As is known all tobacco chewers and smokers do not get cancer. All oral cancer cases cannot be attributed to tobacco. Some OSCC does not have a history of tobacco usage. Equally true is large number of people with OSCC cases having a history of tobacco. Is it possible to use molecular markers in selected cases. One option is to use MN index (MNI), to narrow down selection.

Like all screening, the results are pointers and have to be used judiciously. So far buccal MN screening, as epidemiology, sociology, and clinical diagnostic laboratory tool have not been widely adopted. Papanicolaou (popularly known as PAP stain) has been widely accepted and used for cervical cancer screening. This can be adopted for oral cytology screening as we have shown previously. This is particularly so in oral lesions related to tobacco (smoking, chewing, and even in snuff users). The studies, however, vary in many details, consistency, and rarely taking a sample size of over 100. One needs to establish a range for various groups and geographic area. In most studies, this is insufficient for using as comparative guidelines in clinical practice.

Table 1 and Figure 1 show clear evidence of rising MNI from no tobacco users to PMD (pre-cancer) to cancer in various stages. If one uses 2 SD values for MNI then we can narrow down our focus on these people - for motivation to quitting as well as subject them to panel of established molecular markers.[13-16] MNI could also be objectively used by social workers in persuading tobacco abusers to leave tobacco habit. Like PAP stain in cervical smears, one can use PAP stain in oral cytology for determining MNI. This will be affordable and can be used in mass camps.


We thank Dr. Pinakeen Patel of Bill biotech and RBL for encouraging. We thank Prof Dr. Ranjan Aiyer ENT Department of SSG Hospital and Baroda Medical college, Dr. Girish Mishra Prof and head of ENT Department of Medical college in Karamsad for assigning two of their PG residents, Dr. Aniruddha Wagh and Dr. Tanay Parikh for ethical liaison. The study was initiated and carried out by late Dr. Bharat Chattoo in his Genomic Research Centre, MS University of Baroda. Thanks are to Dr. Radhika Vaishnav for persistent valuable help and insights in preparing this manuscript.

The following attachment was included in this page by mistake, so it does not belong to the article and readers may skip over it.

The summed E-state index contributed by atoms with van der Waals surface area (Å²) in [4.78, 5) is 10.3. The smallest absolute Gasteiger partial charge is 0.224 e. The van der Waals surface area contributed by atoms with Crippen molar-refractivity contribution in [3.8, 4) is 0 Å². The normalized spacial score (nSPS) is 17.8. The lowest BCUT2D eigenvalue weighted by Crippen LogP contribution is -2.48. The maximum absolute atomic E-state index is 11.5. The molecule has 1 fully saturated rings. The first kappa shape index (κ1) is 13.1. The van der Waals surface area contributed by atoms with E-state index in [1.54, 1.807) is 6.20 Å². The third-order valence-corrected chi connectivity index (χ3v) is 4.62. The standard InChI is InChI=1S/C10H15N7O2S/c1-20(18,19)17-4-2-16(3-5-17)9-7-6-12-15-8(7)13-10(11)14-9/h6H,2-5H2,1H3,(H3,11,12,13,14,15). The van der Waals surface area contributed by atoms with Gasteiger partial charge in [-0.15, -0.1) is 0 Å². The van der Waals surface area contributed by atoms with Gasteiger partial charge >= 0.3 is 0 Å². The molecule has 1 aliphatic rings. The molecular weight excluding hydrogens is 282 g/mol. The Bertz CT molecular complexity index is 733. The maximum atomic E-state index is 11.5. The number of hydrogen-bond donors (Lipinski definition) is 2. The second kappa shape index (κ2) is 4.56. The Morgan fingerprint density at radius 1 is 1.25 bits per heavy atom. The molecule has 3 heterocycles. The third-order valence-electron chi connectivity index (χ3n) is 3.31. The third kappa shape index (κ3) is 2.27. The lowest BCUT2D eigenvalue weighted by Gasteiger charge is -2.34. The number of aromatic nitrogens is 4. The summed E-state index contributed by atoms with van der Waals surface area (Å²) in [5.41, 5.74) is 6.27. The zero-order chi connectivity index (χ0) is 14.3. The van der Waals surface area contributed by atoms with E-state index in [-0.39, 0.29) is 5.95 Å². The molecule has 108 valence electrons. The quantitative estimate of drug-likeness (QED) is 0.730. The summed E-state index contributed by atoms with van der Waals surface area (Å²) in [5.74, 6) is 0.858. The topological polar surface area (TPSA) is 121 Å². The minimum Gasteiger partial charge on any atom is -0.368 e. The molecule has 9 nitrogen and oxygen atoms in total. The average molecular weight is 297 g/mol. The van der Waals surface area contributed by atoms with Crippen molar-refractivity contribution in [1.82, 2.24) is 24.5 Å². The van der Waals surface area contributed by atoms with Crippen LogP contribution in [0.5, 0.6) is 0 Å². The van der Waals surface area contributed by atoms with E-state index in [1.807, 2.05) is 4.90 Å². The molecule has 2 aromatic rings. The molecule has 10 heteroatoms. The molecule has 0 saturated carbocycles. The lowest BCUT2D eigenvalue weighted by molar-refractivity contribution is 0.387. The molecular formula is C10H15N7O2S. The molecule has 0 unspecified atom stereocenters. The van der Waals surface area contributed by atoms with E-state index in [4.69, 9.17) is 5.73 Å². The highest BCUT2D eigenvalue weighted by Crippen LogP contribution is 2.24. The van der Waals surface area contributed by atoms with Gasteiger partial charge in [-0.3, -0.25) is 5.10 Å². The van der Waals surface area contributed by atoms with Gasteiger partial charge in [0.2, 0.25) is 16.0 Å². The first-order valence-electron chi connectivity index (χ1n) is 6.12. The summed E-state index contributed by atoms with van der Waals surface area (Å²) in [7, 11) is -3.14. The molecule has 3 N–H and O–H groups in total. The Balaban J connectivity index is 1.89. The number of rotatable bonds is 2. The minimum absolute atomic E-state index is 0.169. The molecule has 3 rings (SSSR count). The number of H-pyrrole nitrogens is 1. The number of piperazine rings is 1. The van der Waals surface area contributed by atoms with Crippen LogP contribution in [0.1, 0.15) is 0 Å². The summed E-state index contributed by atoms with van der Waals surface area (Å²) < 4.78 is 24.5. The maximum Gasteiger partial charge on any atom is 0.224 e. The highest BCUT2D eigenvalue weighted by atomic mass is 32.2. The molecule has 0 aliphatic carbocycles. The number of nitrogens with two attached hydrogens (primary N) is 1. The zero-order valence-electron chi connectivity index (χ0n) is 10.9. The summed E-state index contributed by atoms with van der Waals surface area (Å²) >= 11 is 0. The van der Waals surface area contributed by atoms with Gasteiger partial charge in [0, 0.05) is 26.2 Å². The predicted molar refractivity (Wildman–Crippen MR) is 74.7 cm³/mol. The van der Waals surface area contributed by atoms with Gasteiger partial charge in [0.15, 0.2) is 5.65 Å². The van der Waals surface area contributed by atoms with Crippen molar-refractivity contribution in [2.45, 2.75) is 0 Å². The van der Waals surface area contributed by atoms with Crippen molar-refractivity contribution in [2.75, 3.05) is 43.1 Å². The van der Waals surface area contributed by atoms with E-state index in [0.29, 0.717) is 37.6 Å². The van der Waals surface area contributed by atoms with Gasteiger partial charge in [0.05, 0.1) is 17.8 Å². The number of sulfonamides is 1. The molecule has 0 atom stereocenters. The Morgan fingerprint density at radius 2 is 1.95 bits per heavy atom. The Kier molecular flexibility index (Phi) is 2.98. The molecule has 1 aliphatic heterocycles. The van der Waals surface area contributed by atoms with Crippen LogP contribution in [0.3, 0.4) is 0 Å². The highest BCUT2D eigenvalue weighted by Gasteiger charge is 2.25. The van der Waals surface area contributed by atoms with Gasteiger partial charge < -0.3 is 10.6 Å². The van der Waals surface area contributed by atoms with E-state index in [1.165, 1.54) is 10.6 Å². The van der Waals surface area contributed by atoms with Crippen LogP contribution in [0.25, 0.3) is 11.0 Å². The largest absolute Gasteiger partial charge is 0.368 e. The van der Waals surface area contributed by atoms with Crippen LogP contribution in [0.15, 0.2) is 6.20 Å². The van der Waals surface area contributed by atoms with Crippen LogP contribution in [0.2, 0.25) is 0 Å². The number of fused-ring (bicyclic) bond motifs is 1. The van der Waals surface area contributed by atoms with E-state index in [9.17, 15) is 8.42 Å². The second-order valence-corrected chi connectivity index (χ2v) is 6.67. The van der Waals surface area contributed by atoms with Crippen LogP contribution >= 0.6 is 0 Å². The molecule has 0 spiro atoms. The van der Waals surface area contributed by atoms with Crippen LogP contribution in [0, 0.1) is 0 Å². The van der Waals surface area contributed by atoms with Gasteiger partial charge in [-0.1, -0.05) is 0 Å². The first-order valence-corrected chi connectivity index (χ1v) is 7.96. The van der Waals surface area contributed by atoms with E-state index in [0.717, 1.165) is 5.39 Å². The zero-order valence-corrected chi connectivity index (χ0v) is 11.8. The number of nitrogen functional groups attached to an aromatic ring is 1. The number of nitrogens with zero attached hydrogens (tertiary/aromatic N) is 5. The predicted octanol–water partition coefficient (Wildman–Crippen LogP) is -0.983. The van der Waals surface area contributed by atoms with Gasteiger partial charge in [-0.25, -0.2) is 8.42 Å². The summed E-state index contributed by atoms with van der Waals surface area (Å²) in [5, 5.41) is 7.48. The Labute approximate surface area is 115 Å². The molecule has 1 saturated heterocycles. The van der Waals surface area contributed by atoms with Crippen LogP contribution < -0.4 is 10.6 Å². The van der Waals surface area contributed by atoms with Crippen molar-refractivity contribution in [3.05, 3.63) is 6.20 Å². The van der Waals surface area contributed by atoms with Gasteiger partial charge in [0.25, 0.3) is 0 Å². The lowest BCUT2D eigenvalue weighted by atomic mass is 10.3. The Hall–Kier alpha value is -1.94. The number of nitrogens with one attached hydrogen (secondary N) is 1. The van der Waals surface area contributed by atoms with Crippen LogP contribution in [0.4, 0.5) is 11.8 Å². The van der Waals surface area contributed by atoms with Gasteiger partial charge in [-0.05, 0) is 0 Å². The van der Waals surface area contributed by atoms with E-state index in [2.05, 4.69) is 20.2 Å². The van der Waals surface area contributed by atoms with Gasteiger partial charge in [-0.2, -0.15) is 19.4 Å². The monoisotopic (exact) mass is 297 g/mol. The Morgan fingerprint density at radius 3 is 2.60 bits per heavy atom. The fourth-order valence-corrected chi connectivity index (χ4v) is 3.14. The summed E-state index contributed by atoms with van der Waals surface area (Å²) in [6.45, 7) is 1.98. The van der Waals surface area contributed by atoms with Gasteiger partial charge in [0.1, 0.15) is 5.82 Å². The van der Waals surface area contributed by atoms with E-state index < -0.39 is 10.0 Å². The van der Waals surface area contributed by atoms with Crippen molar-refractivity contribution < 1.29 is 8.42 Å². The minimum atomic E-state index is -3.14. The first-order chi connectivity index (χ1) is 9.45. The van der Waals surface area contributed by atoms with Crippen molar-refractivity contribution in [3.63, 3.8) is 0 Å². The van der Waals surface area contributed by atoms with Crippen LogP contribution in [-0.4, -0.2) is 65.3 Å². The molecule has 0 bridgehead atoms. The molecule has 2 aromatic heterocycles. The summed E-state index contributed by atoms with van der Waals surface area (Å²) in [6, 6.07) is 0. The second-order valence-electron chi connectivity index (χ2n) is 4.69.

1. , , , . Suitability of papanicolaou stain for micronuclei mass screening in buccal smears comparing reference feulgen stain and papanicolaou stain in field. Int J Mol Immunooncol. 2018;3:73-7.
    [Google Scholar]
  2. , , , . Burden of cancer and projections for 2016, Indian scenario: Gaps in the availability of radiotherapy treatment facilities. Asian Pac J Cancer Prev. 2008;9:671-7.
    [Google Scholar]
  3. GATS-2 Global Adult Tobacco Survey Fact Sheet India 2016-17.
  4. , , . Clinico-pathological correlation of micronuclei in oral squamous cell carcinoma by exfoliative cytology. J Oral Maxillofac Pathol. 2008;12:2-7.
    [CrossRef] [Google Scholar]
  5. , , , , , , . The micronucleus assay in exfoliated cells of the human buccal mucosa. Mutagenesis. 1987;2:11-7.
    [CrossRef] [PubMed] [Google Scholar]
  6. , , , . Micronuclei and other nuclear anomalies in buccal smears: A field test in snuff users. Am J Epidemiol. 1991;134:840-50.
    [CrossRef] [PubMed] [Google Scholar]
  7. , , , , , . The human micronucleus project–an international collaborative study on the use of the micronucleus technique for measuring DNA damage in humans. Mutat Res. 1999;428:271-83.
    [Google Scholar]
  8. , , , , , , . The micronucleus assay in human buccal cells as a tool for biomonitoring DNA damage: The HUMN project perspective on current status and knowledge gaps. Mutat Res. 2008;659:93-108.
    [Google Scholar]
  9. , , . Quantitating the synergistic effect of smoking and alcohol consumption with the micronucleus test on human buccal mucosa cells. Int J Cancer. 1983;31:305-8.
    [Google Scholar]
  10. , , , , . Feulgen staining remains the gold standard for precise DNA image cytometry. Anticancer Res. 2011;31:53-8.
    [Google Scholar]
  11. , , , , . Comparison of the papanicolaou and feulgen staining methods for DNA quantification by image analysis. Cytometry. 1990;11:468-74.
    [CrossRef] [PubMed] [Google Scholar]
  12. , , , , , . Effect of staining procedures on the results of micronucleus assays with exfoliated oral mucosa cells. Cancer Epidemiol Biomarkers Prev. 2006;15:1835-40.
    [Google Scholar]
  13. , , , , , , . Identification of upregulated genes in oral squamous cell carcinomas. Head and Neck. 2012;35:10.
    [Google Scholar]
  14. , . Prognostic and predictive markers for oral squamous cell carcinoma: The importance of clinical, pathological and molecular markers. Saudi J Med Med Sci. 2014;2:12.
    [CrossRef] [Google Scholar]
  15. , , , , , , . Analysis of angiogenic markers in oral squamous cell carcinoma-gene and protein expression. Head Face Med. 2015;11:19.
    [CrossRef] [PubMed] [Google Scholar]
  16. , , , , . Cell proliferation markers in oral squamous cell carcinoma. J Mol Biomark Diagn S2-6.
    [Google Scholar]
Show Sections